Turnover has become commonplace on Jack Del Rio's staff during his four years as the Jacksonville Jaguars' head coach. If the team fails to meet expectations like last season, it's likely Del Rio will be the one looking for a new job.
The Jags have lots of talent, but they are wildly unpredictable. Last season, they blasted the Colts but lost twice to the Texans. They downed five playoff teams but lost games to Buffalo and Washington. Such inconsistency no longer is acceptable for a team that went 12-4 in 2005.
The hope now is the team will deal with fewer major injuries than it did last season and have more stability at quarterback. Coordinator Dirk Koetter was hired to install an uptempo offense, and that will be a key story line to follow early in the season.
Offense: A punishing rushing attack spearheaded by Fred Taylor and Maurice Jones-Drew was offset last season by instability in the passing game. Koetter, who has no NFL experience, likes to throw the deep ball off play-action and get his tight ends involved. The passing game will progress if wide receivers Reggie Williams and Matt Jones realize their potential.
Defense: This unit, which is filled with high-quality players, was hit hard by injuries last season. All of the players are on pace to return this season, and coordinator Mike Smith would love to have more stability on the depth chart.
Led by mammoth tackles Marcus Stroud and John Henderson, the Jaguars don't try to confuse opponents with complicated schemes. They simply take advantage of their size up front and ample speed in the back seven.
QB Byron Leftwich: The club plays its best with Leftwich in the lineup, but Leftwich reportedly has been feuding with Del Rio dating back to the playoff loss to New England two seasons ago. Del Rio has communicated his desire to mend the relationship through his actions – he named Leftwich the starter heading into the offseason. Leftwich has a strong, accurate arm and has worked at improving his footwork. There's no questioning his toughness, but injuries continue to bother him.
Backup David Garrard, who started 10 games in 2006, also has a strong arm but doesn't see the field as well as Leftwich. Too many times last season, Garrard tried to make plays when the situation called for him to throw the ball away, and that led to turnovers. Garrard did little last season to prove he's a worthy NFL starter.
RB Maurice Jones-Drew: After nine seasons, Taylor still has home run speed and an array of nifty moves. He is most dangerous on power runs and cutback plays.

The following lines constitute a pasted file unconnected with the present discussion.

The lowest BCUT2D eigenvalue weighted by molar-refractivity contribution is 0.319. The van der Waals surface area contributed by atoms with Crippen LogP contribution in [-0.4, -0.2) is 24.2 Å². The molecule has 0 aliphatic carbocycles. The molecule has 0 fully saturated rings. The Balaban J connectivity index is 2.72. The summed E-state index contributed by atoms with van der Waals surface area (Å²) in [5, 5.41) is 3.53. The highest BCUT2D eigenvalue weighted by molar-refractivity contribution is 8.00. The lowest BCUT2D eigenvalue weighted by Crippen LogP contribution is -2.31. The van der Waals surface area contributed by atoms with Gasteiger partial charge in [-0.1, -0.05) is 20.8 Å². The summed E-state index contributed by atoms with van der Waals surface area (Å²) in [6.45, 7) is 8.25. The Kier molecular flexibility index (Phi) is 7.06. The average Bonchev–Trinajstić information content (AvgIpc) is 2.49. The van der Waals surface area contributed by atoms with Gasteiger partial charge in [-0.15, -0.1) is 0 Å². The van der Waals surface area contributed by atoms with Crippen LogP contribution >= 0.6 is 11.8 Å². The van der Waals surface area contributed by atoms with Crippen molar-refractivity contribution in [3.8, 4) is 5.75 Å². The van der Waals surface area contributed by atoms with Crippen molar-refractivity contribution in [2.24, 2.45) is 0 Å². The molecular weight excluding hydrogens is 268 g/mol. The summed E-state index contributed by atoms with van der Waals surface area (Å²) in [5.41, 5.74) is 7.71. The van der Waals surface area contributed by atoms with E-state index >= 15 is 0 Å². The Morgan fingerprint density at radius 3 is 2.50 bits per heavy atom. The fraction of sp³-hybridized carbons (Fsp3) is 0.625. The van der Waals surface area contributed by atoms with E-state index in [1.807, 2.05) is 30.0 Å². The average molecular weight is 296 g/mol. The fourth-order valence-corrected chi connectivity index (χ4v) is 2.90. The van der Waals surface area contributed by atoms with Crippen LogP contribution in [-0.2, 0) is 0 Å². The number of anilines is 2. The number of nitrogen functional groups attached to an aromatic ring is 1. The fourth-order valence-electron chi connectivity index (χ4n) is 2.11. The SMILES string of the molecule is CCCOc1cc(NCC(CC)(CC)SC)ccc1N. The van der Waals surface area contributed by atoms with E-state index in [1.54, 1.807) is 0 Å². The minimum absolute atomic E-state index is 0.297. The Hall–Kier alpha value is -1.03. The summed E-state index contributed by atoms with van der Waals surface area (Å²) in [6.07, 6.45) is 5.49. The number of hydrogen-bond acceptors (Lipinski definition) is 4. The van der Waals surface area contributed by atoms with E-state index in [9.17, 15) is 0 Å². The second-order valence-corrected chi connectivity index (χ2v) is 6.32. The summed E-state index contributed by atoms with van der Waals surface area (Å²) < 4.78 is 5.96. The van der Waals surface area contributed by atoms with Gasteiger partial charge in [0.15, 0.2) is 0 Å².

But Jones-Drew established himself as a star on the rise during his electric rookie season, when he rushed for 13 touchdowns and ranked second on the team with 46 catches. Defenders have a hard time spotting the 5-foot-7 Jones-Drew, who uses his low center of gravity and leg strength to run through arm tackles. Once in the open field, he can go the distance.
DTs Marcus Stroud and John Henderson: This unit is the strength of the defense. It excels at stuffing the run and generates the bulk of the pressure the team puts on quarterbacks. Stroud is big and powerful and plays with good technique. Henderson has the same skill set but is even bigger. He isn't as quick off the ball as Stroud, but both are rangy. When Stroud and Henderson go all out, they are virtually impossible to block, though both tend to wear down late in games. There also is concern over Stroud's lingering ankle injury.
CB Rashean Mathis: Mathis is the star of the secondary. His most impressive attributes are closing speed and soft hands, and he also has good speed and change-of-direction skills. Mathis comes up with turnovers, but his technique could use work. On the other side, Brian Williams lacks Mathis' ball skills but is aggressive and excels in bump-and-run coverage and run support.
VINNIE IYER'S TAKE
Although Jacksonville has proved it can smack around opponents with physical play in the running game and on defense, the lack of big plays on both sides of the ball is a sizable concern.
Prediction: 8-8 (2nd in the AFC South).
This team continues to chase Indianapolis for supremacy in the AFC South, but the Jaguars won't catch the Colts unless they can overcome their maddening unpredictability and do a better job in close games. Seven of their eight losses last season came by seven points or fewer.
With more consistency from the passing game, a couple of those losses could become wins. The Jags' success hinges on the play of Leftwich; if he is healthy and efficient, they could get in as a wild-card team. But if they make it, don't expect them to stick around long.
Michael C. Wright covers the Jaguars for the Florida Times-Union and Sporting News.